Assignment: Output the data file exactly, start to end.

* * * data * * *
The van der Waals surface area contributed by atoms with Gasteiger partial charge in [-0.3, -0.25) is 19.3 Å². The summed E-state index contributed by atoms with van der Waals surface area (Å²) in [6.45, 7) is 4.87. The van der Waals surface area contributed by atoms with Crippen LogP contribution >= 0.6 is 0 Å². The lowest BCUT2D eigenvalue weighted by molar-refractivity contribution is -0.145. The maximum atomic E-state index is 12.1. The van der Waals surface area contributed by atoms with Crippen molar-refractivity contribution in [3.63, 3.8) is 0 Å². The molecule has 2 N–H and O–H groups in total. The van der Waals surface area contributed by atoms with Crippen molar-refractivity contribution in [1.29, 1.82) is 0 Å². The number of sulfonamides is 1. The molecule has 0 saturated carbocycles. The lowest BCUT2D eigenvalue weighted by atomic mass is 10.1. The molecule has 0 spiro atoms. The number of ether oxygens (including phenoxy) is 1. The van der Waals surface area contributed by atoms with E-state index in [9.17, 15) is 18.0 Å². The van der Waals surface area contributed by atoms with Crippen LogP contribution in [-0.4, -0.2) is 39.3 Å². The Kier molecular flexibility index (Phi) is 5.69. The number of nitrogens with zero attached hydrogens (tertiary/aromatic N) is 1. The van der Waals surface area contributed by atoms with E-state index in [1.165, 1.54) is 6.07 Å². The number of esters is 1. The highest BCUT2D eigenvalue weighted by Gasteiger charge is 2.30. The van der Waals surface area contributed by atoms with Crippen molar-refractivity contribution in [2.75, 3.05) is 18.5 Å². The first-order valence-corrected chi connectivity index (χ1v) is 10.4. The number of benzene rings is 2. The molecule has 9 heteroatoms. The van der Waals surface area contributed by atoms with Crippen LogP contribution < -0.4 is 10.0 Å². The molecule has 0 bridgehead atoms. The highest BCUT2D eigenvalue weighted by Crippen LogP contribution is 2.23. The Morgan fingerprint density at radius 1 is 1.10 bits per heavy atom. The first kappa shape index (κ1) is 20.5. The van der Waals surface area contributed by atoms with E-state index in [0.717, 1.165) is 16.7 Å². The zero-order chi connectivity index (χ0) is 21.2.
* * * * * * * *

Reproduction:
The van der Waals surface area contributed by atoms with Gasteiger partial charge in [-0.3, -0.25) is 19.3 Å². The summed E-state index contributed by atoms with van der Waals surface area (Å²) in [6.45, 7) is 4.87. The van der Waals surface area contributed by atoms with Crippen LogP contribution >= 0.6 is 0 Å². The lowest BCUT2D eigenvalue weighted by molar-refractivity contribution is -0.145. The maximum atomic E-state index is 12.1. The van der Waals surface area contributed by atoms with Crippen molar-refractivity contribution in [3.63, 3.8) is 0 Å². The molecule has 2 N–H and O–H groups in total. The van der Waals surface area contributed by atoms with Crippen molar-refractivity contribution in [1.29, 1.82) is 0 Å². The number of sulfonamides is 1. The molecule has 0 saturated carbocycles. The lowest BCUT2D eigenvalue weighted by atomic mass is 10.1. The molecule has 0 spiro atoms. The number of ether oxygens (including phenoxy) is 1. The van der Waals surface area contributed by atoms with E-state index in [9.17, 15) is 18.0 Å². The van der Waals surface area contributed by atoms with Crippen LogP contribution in [-0.4, -0.2) is 39.3 Å². The Kier molecular flexibility index (Phi) is 5.69. The number of nitrogens with zero attached hydrogens (tertiary/aromatic N) is 1. The van der Waals surface area contributed by atoms with E-state index in [1.165, 1.54) is 6.07 Å². The number of esters is 1. The highest BCUT2D eigenvalue weighted by Gasteiger charge is 2.30. The van der Waals surface area contributed by atoms with Crippen molar-refractivity contribution in [2.75, 3.05) is 18.5 Å². The first-order valence-corrected chi connectivity index (χ1v) is 10.4. The number of benzene rings is 2. The molecule has 9 heteroatoms. The van der Waals surface area contributed by atoms with Crippen LogP contribution < -0.4 is 10.0 Å². The molecule has 0 bridgehead atoms. The highest BCUT2D eigenvalue weighted by Crippen LogP contribution is 2.23. The Morgan fingerprint density at radius 1 is 1.10 bits per heavy atom. The first kappa shape index (κ1) is 20.5. The van der Waals surface area contributed by atoms with E-state index in [0.717, 1.165) is 16.7 Å². The zero-order chi connectivity index (χ0) is 21.2.